A fourth and final era deserving attention is the reign of the Abbasid Caliphs, which stretched from 750 to 1258. In particular, two aspects of this rarely covered period warrant instruction. (72) Because it represents the apogee of the Arab Empire's accomplishments, the "Golden Age" of Islamic civilization needs to be appreciated by American strategists. (73) In the words of the West's leading scholar on the Middle East, Princeton Professor Bernard Lewis, (74) this period marked the "apex of human achievement" to that point in history. (75) Under Abbasid patronage, Muslims of the Golden Age invented the algorithm and algebra, and created the science of chemistry, musical notation, and the fundamentals of astronomy. (76) Through their work as translators, Muslims produced the "entire corpus" of the "recovered ancient learning" of Greek antiquity that humanity possesses today. (77) It is little wonder that President Obama remarked during his June 2009 speech in Cairo that, "It was Islam ... that carried the light of learning through so many centuries, paving the way for Europe's Renaissance." (78) For purposes of public diplomacy, senior policy makers should be able to speak intelligently about the myriad Muslim contributions to human society this great age produced. This is especially so when US officials engage with their Muslim counterparts.
Even more critically, future strategists need to acquire some understanding of the thirteenth century cataclysm that destroyed vast swaths of the Muslim world. Though often overlooked, in every sense these invasions constituted a "holocaust." (79) In 1258, Mongol armies razed Baghdad, destroying virtually every building in the city and killing between 800,000 and 2 million inhabitants. (80) The Mongols also permanently devastated countless other cities, and may have murdered as many as 18 million people across the region. (81) The city of Merv in Khorasan, Iran, suffered between 700,000 and 1.3 million deaths, (82) while similarly horrific massacres occurred in Naishapur (1.74 million killed), and Herat (1.6 to 2.4 million killed). (83) As one historian noted, the region around the central lands of Islam "never recovered from the Mongols. Never." (84) Because of its continuing impact on the world view of Middle East peoples today, this piece of Islamic history needs to be considered when formulating strategic approaches to the region. This is especially so with regard to Iran, where the Mongol invasions "planted in the collective memory of Iranians an abiding fear of foreign invasion ... effects [that] linger to this day." (85)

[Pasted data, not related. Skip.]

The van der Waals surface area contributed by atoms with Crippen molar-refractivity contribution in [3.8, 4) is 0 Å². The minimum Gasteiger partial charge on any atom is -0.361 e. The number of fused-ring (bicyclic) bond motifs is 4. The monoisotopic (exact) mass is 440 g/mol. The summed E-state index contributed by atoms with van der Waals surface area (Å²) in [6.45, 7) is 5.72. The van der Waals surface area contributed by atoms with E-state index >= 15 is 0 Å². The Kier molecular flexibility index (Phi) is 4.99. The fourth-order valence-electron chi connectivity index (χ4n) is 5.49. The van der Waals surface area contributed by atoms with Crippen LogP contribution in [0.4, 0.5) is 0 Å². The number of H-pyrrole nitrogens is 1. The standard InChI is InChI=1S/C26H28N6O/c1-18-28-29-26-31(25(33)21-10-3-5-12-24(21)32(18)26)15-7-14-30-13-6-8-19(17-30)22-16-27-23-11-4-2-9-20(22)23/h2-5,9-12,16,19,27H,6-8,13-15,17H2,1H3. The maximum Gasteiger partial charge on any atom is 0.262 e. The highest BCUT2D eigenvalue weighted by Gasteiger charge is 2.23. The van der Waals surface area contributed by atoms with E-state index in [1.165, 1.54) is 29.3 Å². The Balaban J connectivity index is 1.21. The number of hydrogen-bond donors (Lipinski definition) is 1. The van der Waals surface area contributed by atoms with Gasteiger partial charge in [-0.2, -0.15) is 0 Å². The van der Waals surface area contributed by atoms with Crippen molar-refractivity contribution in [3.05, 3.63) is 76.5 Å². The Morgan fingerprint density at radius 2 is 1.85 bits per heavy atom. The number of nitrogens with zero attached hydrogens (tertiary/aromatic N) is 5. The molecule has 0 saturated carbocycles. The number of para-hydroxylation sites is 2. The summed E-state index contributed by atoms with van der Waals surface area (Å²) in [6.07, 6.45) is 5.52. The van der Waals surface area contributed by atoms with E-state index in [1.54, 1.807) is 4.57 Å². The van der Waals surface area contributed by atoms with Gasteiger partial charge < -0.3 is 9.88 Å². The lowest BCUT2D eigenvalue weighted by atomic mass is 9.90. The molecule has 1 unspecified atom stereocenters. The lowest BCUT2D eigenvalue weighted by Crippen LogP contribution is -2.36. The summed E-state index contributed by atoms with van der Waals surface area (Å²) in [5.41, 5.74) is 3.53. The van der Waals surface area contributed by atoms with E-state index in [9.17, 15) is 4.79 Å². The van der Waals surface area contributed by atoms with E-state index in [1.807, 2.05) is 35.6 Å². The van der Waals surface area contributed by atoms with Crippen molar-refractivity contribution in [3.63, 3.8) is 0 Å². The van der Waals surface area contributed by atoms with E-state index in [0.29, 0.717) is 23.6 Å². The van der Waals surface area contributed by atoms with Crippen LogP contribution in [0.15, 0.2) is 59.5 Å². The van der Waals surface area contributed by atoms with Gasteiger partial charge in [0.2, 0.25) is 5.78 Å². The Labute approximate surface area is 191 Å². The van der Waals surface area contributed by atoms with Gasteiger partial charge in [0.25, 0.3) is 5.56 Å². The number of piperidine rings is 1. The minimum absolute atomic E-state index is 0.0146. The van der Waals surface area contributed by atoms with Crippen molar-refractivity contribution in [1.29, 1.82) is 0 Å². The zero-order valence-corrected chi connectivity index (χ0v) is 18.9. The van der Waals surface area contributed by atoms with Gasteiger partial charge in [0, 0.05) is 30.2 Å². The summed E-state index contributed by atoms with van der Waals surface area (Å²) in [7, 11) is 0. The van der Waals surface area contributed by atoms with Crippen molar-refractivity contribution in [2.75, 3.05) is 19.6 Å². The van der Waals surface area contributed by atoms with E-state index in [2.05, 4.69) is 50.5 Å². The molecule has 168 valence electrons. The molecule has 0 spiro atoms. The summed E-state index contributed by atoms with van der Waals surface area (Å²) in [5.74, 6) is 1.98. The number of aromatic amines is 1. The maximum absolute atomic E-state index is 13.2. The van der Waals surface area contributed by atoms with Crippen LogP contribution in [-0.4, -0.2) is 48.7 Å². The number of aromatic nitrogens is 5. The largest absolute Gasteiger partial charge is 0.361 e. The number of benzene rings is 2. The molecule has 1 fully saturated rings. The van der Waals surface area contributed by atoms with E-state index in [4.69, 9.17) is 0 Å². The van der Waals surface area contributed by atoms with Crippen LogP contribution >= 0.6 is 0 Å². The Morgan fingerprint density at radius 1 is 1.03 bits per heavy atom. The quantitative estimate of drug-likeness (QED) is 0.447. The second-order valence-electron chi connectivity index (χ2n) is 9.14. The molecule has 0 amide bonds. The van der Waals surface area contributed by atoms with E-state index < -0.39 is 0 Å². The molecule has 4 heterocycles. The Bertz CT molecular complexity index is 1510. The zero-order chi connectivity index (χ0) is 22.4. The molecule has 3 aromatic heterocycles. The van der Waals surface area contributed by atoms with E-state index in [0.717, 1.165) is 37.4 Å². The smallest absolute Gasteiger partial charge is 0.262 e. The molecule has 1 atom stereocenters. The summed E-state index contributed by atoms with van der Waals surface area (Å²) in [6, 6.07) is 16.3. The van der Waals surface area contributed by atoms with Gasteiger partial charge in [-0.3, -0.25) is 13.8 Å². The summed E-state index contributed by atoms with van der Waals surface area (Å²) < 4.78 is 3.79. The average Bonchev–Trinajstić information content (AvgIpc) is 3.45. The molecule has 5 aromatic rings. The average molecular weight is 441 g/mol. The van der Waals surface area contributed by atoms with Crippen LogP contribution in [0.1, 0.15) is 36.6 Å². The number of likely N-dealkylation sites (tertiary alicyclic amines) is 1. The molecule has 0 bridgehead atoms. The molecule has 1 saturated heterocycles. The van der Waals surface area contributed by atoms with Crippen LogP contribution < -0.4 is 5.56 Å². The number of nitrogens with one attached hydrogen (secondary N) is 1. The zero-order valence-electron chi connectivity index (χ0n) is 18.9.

The historical and philosophical roots of 21st century Islamist terrorism are also directly traceable to the devastation that accompanied the Mongol hordes. The ubiquitously recognized "Godfather of Islamic Terrorism," (86) Ahmad ibn Taymiyya, lived in the immediate aftermath of the conquests, and the Mongol occupation profoundly shaped his philosophical tenets. (87) Taymiyya is credited with turning the concept of jihad from its traditionally defensive posture into an offensive weapon, and devising the theory of Salafism. (88) He thus remains the principal guiding philosopher of the globalized, violent jihadist movements of the last 20 years. (89) Policy makers confronting Islamic extremism must be versed in this period of history because, in the words of one Muslim writer, "it all started here, in the shadow of the Mongol holocaust." (90)
In addition to providing an essential historic framework, an instruction block on Islam's first seven centuries will shed much-needed light on a particularly dark aspect of American political discourse. In the decades following World War II, Americans tended to look at Arabs as a "backwards" people, though they did so without much animus. (91) After 9/11, however, a battery of American pundits, high-profile Evangelicals among them, started promoting a virulently anti-Islamic narrative that often cited supposedly historic examples in support of their arguments. (92) Indeed, one of the best-selling books on Islam in the United States, Robert Spencer's The Politically Incorrect Guide to Islam (and the Crusades')," (93) maintains that Islam is a religion of war that sanctions lying, theft, and killing. (94) These sources present a starkly "essentialist" (95) view of Islam, one that lacks genuine scholarship. Because such arguments place ideology ahead of history, they risk spreading a "pathology" of false assumptions. (96) Teaching future policy makers about the Golden Age of Islam in particular will help prospective strategists recognize and counter assumptions that are rooted in anti-Muslim rhetoric, instead of historical fact.